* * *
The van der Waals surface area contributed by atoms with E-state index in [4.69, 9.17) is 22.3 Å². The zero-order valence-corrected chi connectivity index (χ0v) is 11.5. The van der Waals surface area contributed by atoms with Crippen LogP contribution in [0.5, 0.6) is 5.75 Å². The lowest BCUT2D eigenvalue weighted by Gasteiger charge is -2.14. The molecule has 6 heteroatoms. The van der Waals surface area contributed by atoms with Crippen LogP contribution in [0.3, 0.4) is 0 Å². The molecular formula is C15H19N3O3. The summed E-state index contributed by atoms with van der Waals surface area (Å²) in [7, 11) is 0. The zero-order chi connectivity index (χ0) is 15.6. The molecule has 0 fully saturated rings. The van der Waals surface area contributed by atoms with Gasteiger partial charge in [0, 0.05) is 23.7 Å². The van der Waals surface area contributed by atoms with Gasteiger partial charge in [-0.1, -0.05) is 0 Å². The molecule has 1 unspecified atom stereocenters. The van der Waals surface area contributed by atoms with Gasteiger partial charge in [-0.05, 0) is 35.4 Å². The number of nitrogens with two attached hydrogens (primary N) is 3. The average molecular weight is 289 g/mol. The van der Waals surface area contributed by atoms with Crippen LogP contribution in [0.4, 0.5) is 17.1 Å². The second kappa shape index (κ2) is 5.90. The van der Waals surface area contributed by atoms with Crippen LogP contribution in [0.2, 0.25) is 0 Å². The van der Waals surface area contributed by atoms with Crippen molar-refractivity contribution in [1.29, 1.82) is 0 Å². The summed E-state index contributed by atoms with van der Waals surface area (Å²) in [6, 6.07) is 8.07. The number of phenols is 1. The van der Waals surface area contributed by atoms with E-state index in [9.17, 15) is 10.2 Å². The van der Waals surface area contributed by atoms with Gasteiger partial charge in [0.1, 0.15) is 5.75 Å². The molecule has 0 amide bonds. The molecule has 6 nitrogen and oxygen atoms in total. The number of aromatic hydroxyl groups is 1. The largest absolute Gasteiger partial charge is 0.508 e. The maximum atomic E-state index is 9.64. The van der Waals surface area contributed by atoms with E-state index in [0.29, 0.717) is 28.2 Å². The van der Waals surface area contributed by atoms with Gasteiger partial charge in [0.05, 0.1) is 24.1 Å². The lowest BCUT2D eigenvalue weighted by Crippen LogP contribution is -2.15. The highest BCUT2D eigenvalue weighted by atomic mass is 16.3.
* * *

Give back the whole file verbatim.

The van der Waals surface area contributed by atoms with E-state index in [4.69, 9.17) is 22.3 Å². The zero-order valence-corrected chi connectivity index (χ0v) is 11.5. The van der Waals surface area contributed by atoms with Crippen LogP contribution in [0.5, 0.6) is 5.75 Å². The lowest BCUT2D eigenvalue weighted by Gasteiger charge is -2.14. The molecule has 6 heteroatoms. The van der Waals surface area contributed by atoms with Crippen LogP contribution in [0.3, 0.4) is 0 Å². The molecular formula is C15H19N3O3. The summed E-state index contributed by atoms with van der Waals surface area (Å²) in [7, 11) is 0. The zero-order chi connectivity index (χ0) is 15.6. The molecule has 0 fully saturated rings. The van der Waals surface area contributed by atoms with Gasteiger partial charge in [0, 0.05) is 23.7 Å². The van der Waals surface area contributed by atoms with Gasteiger partial charge in [-0.1, -0.05) is 0 Å². The molecule has 1 unspecified atom stereocenters. The van der Waals surface area contributed by atoms with Gasteiger partial charge in [-0.05, 0) is 35.4 Å². The number of nitrogens with two attached hydrogens (primary N) is 3. The average molecular weight is 289 g/mol. The van der Waals surface area contributed by atoms with Crippen LogP contribution in [0.4, 0.5) is 17.1 Å². The second kappa shape index (κ2) is 5.90. The van der Waals surface area contributed by atoms with Crippen LogP contribution in [0.2, 0.25) is 0 Å². The van der Waals surface area contributed by atoms with Crippen molar-refractivity contribution in [1.29, 1.82) is 0 Å². The summed E-state index contributed by atoms with van der Waals surface area (Å²) in [6, 6.07) is 8.07. The number of phenols is 1. The van der Waals surface area contributed by atoms with E-state index in [9.17, 15) is 10.2 Å². The van der Waals surface area contributed by atoms with Gasteiger partial charge in [0.1, 0.15) is 5.75 Å². The molecule has 0 amide bonds. The molecule has 6 nitrogen and oxygen atoms in total. The number of aromatic hydroxyl groups is 1. The largest absolute Gasteiger partial charge is 0.508 e. The maximum atomic E-state index is 9.64. The van der Waals surface area contributed by atoms with E-state index in [0.29, 0.717) is 28.2 Å². The van der Waals surface area contributed by atoms with Gasteiger partial charge in [0.05, 0.1) is 24.1 Å². The lowest BCUT2D eigenvalue weighted by Crippen LogP contribution is -2.15. The highest BCUT2D eigenvalue weighted by atomic mass is 16.3.